Belal, A., Jr. (1975). Presbycusis: physiological or pathological. J Laryngol Otol, 89(10), 1011-1025.

Gates, G. A., & Mills, J. H. (2005). Presbycusis. Lancet, 366(9491), 1111-1120.

Loh, K. Y., & Elango, S. (2005). Hearing impairment in the elderly. Med J Malaysia, 60(4), 526-529; quiz 530.

Ohlemiller, K. K., & Gagnon, P. M. (2004). Apical-to-basal gradients in age-related cochlear degeneration and their relationship to “primary” loss of cochlear neurons. J Comp Neurol, 479(1), 103-116.

Ramadan, H. H., & Schuknecht, H. F. (1989). Is there a conductive type of presbycusis? Otolaryngol Head Neck Surg, 100(1), 30-34.

Raynal, M., Kossowski, M., & Job, A. (2006). Hearing in military pilots: one-time audiometry in pilots of fighters, transports, and helicopters. Aviat Space Environ Med, 77(1), 57-61.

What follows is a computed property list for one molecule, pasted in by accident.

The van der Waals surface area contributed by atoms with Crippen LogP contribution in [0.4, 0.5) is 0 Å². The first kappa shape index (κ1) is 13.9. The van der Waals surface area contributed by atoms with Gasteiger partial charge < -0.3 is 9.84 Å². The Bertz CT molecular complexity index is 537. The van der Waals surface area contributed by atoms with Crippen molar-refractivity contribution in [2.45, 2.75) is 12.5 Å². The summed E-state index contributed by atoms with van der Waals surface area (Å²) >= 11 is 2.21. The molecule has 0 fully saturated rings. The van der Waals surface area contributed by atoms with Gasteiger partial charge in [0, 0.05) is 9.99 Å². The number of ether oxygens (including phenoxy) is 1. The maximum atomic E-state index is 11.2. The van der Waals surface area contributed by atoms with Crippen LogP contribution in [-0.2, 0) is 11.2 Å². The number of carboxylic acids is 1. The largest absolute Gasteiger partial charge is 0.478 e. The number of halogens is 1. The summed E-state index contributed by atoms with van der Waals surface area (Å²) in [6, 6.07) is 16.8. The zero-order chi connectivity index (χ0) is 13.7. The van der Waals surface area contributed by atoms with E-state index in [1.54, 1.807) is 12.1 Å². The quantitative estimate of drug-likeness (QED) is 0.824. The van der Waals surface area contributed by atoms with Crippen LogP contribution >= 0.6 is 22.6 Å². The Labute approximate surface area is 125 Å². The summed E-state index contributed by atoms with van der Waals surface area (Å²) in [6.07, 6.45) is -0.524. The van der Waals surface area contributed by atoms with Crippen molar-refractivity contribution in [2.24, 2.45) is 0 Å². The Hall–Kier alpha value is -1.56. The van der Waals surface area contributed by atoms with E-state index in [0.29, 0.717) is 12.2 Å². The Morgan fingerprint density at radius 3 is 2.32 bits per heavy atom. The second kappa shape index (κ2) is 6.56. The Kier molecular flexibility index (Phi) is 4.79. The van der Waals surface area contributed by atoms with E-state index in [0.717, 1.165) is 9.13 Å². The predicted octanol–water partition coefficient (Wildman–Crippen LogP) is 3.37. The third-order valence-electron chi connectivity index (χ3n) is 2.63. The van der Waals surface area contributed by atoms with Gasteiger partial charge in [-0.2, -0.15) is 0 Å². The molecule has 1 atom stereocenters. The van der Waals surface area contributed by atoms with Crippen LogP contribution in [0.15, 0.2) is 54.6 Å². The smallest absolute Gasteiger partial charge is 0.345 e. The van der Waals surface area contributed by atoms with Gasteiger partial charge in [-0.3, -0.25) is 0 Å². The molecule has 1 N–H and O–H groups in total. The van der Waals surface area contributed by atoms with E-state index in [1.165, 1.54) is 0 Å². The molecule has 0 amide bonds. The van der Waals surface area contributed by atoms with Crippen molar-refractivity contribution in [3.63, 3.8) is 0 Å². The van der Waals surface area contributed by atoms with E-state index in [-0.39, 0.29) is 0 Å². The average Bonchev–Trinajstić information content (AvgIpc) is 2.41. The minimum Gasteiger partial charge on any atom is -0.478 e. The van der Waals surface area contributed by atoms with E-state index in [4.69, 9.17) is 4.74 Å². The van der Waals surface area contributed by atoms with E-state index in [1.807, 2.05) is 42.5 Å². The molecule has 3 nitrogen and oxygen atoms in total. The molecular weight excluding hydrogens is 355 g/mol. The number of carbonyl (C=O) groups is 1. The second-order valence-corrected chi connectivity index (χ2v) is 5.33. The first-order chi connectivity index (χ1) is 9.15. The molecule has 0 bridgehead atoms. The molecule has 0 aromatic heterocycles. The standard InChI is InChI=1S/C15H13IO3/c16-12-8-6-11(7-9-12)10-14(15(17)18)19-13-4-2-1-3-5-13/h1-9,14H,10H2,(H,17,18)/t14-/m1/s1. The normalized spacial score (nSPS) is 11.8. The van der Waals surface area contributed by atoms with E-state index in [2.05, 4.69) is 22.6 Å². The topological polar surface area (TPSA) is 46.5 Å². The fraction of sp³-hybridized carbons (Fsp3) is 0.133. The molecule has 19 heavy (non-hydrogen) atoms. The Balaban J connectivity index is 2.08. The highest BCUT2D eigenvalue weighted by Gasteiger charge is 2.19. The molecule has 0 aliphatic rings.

Shehata-Dieler, W., Volter, C., Hildmann, A., Hildmann, H., & Helms, J. (2007). [Clinical and audiological findings in children with auditory neuropathy]. Laryngorhinootologie, 86(1), 15-21.

Suzuki, T., Nomoto, Y., Nakagawa, T., Kuwahata, N., Ogawa, H., Suzuki, Y., et al. (2006). Age-dependent degeneration of the stria vascularis in human cochleae. Laryngoscope, 116(10), 1846-1850.

Ulualp, S. O., Wright, C. G., Pawlowski, K., & Roland, P. S. (2004). Cochlear degeneration in leigh disease: histopathologic features. Laryngoscope, 114(12), 2239-2242.

Zagolski, O. (2006). Management of tinnitus in patients with presbycusis. Int Tinnitus J, 12(2), 175-178.


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Anatomy and physiology of aging cochlea. (2016, Jun 24). Retrieved from